The morning of 19th March at Namche Bazzaar was a happy occasion. Adam celebrated his 31st birthday. ‘When I entered the tea room everyone erupted into a chorus of happy birthday. I received a lovely birthday card signed by all the group, and gifts of Pringles, a Mars bar and a Curlywurly.’
Although that day was a tough trek it was clear with blue-skies. ‘It wasn’t too long into the morning trek when we got our first glimpse of Everest. What a sight to see on your birthday. We stopped at one of the tea houses, and as it was my birthday I bought everyone tea. The group was posing for a photo when Ricky, the Nepalese mountain leader, pointed me out to the tea house owner. She approached me and wrapped a beautiful prayer scarf around my neck and wished me a happy birthday (pictured left). She joined the group photo. I was told by Ricky later in the day that the tea house owner and her husband visited Buckingham Palace two years ago where they met Prince Charles.’
In stark contrast to my time in Namche Bazaar (pictured below), Canadian film maker Nick Versteeg was in Namche Bazaar three weeks later when the earthquake struck and witnessed several houses shaking and falling down. ‘We were sitting in the lodge and had just ordered lunch and the building began to shake,’ he told CBC News.
‘The owner and his daughter ran to the front and we ran to an archway, we were very fortunate. The building we were in fell inward. If it had fallen outwards, we could have been hit. And then the older building in front of it started to disintegrate, rocks coming down, plaster coming down… Kids screaming, people running through the street…’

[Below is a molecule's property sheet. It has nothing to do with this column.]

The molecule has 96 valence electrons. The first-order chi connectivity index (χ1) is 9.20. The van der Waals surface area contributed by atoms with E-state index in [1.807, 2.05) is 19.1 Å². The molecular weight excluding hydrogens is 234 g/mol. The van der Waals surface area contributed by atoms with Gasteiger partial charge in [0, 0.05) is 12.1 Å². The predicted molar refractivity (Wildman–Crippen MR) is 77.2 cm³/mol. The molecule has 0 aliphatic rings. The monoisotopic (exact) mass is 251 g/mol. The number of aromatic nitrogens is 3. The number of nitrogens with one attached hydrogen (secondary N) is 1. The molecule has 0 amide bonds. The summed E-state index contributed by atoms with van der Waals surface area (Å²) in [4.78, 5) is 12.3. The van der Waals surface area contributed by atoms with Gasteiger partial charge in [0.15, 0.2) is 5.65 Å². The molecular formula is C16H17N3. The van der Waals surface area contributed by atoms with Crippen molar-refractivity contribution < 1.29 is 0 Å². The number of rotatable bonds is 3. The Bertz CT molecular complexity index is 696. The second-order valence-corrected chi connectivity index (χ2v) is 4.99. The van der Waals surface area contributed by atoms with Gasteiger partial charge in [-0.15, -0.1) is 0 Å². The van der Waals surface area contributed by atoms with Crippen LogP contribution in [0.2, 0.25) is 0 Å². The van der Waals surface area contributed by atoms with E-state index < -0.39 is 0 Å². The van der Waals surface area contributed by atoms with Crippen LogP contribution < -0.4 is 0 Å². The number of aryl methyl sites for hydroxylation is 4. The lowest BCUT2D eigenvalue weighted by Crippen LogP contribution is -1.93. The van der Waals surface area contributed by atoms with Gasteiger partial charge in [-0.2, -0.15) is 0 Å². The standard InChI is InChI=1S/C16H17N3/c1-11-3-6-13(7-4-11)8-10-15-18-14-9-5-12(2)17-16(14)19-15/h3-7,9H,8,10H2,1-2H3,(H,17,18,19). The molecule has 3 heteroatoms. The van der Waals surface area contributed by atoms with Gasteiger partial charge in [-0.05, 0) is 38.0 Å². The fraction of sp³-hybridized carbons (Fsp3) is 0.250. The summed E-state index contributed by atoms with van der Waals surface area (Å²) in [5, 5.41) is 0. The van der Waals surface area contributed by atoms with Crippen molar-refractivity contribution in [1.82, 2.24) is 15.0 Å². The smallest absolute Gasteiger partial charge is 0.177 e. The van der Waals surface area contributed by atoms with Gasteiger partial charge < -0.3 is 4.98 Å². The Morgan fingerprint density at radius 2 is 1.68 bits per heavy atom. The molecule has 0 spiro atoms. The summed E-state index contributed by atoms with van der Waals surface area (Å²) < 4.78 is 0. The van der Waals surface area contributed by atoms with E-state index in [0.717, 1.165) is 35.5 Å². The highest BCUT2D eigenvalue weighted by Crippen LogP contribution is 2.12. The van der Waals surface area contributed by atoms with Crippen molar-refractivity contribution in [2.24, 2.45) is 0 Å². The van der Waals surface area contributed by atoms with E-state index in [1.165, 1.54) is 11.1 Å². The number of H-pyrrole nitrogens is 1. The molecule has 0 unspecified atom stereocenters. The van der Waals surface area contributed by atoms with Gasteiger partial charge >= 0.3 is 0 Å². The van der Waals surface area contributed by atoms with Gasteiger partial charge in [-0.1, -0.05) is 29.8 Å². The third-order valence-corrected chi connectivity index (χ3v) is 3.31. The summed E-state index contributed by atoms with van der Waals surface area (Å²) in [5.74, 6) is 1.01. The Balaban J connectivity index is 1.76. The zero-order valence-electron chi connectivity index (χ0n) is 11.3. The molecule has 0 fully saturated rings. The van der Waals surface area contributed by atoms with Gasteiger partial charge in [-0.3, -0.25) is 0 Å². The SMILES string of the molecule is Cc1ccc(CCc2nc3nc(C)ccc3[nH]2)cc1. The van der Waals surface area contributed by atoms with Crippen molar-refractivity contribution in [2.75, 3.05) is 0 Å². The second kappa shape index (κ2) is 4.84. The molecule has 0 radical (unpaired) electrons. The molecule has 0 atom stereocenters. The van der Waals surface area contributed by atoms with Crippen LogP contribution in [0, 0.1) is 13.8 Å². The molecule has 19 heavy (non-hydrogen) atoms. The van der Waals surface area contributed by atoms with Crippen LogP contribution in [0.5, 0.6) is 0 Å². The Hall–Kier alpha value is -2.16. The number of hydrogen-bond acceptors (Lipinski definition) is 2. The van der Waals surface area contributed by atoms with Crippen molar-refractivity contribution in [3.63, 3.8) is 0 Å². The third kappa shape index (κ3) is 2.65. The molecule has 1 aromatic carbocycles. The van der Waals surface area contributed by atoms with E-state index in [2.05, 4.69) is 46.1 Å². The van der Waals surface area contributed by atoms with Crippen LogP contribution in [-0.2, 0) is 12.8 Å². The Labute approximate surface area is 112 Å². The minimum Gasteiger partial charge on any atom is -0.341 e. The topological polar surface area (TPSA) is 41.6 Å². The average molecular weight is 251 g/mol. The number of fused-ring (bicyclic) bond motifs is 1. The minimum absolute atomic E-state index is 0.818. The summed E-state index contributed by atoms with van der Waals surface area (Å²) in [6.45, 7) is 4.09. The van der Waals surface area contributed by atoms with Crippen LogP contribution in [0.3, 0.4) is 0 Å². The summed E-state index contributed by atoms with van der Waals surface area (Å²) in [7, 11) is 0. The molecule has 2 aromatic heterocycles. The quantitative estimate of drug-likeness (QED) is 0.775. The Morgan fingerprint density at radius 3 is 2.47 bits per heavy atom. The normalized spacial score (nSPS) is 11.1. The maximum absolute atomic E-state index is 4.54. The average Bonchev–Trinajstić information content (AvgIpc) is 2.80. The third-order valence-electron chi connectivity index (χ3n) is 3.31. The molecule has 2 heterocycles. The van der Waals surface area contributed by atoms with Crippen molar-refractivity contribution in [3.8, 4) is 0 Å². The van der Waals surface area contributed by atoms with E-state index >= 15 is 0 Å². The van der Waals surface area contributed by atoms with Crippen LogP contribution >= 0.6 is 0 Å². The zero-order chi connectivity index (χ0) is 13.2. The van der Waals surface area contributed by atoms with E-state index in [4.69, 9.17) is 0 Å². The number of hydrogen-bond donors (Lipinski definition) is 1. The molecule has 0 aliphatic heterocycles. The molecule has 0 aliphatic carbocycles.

Despite a worsening weather front the team made it to Everest Base camp on 23 March. ‘Arriving at Everest Base Camp was very emotional, everyone
in the team congratulated each other with hugs and hand shakes galore!
‘We posed for a group photo, and then I was given the expedition leader’s satellite telephone for me to complete a totally different task. I called home to speak to my partner, Abena. With bated breath I dropped to one knee and asked her to marry me. After what felt like an eternity and reminding her I needed a reply, I got the answer I was hoping for: Yes!’
Hiking in the Himalayas is risky at any time. ‘We were quite lucky on the return journey. Had we left Everest Base Camp 10 minutes earlier we would have been caught in a huge rock fall. Rocks the size of cars tumbled down the mountain and came crashing across the path we were on. Luckily none of the team were in danger and a Nepalese Yak herder and his herd just managed to get out of the path of the falling boulders in time.’ The near miss brings home the ever present danger of life in Nepal. The team returned safely.
‘All of us in the team are shocked by what has happened. Seeing places that you were at just three weeks ago turned to rubble is really upsetting. We did a great thing taking on this challenge to raise funds for Railway Children, which raised a growing total of over £70,000. But now I think we all feel the need to help the Nepalese people. Our thoughts and sympathies are with the people of Nepal at this dark time.’
‘No doubt you would have seen the devastation on the nightly news. This really is a disaster that needs our support. Don’t be one of those people that reads this and passes it by thinking others will donate. Whatever your financial situation, please give what you can.’